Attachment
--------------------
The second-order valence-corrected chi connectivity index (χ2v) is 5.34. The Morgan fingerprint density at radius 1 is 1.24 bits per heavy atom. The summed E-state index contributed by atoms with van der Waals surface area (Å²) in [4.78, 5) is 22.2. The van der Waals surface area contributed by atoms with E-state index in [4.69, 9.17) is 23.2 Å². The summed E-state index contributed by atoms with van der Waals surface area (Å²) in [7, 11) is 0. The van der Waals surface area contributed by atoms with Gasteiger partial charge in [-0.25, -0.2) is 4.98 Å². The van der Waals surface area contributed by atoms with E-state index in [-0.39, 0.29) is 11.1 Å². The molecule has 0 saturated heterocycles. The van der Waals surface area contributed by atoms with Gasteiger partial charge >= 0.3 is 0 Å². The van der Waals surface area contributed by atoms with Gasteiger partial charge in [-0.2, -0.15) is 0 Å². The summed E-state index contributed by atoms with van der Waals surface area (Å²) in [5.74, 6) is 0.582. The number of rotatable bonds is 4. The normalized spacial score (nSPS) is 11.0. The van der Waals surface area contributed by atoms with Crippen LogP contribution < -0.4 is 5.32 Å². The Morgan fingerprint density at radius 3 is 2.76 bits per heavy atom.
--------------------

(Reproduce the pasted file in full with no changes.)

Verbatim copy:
The second-order valence-corrected chi connectivity index (χ2v) is 5.34. The Morgan fingerprint density at radius 1 is 1.24 bits per heavy atom. The summed E-state index contributed by atoms with van der Waals surface area (Å²) in [4.78, 5) is 22.2. The van der Waals surface area contributed by atoms with E-state index in [4.69, 9.17) is 23.2 Å². The summed E-state index contributed by atoms with van der Waals surface area (Å²) in [7, 11) is 0. The van der Waals surface area contributed by atoms with Gasteiger partial charge in [-0.25, -0.2) is 4.98 Å². The van der Waals surface area contributed by atoms with E-state index in [-0.39, 0.29) is 11.1 Å². The molecule has 0 saturated heterocycles. The van der Waals surface area contributed by atoms with Gasteiger partial charge >= 0.3 is 0 Å². The van der Waals surface area contributed by atoms with Gasteiger partial charge in [-0.2, -0.15) is 0 Å². The summed E-state index contributed by atoms with van der Waals surface area (Å²) in [5.74, 6) is 0.582. The number of rotatable bonds is 4. The normalized spacial score (nSPS) is 11.0. The van der Waals surface area contributed by atoms with Crippen LogP contribution < -0.4 is 5.32 Å². The Morgan fingerprint density at radius 3 is 2.76 bits per heavy atom.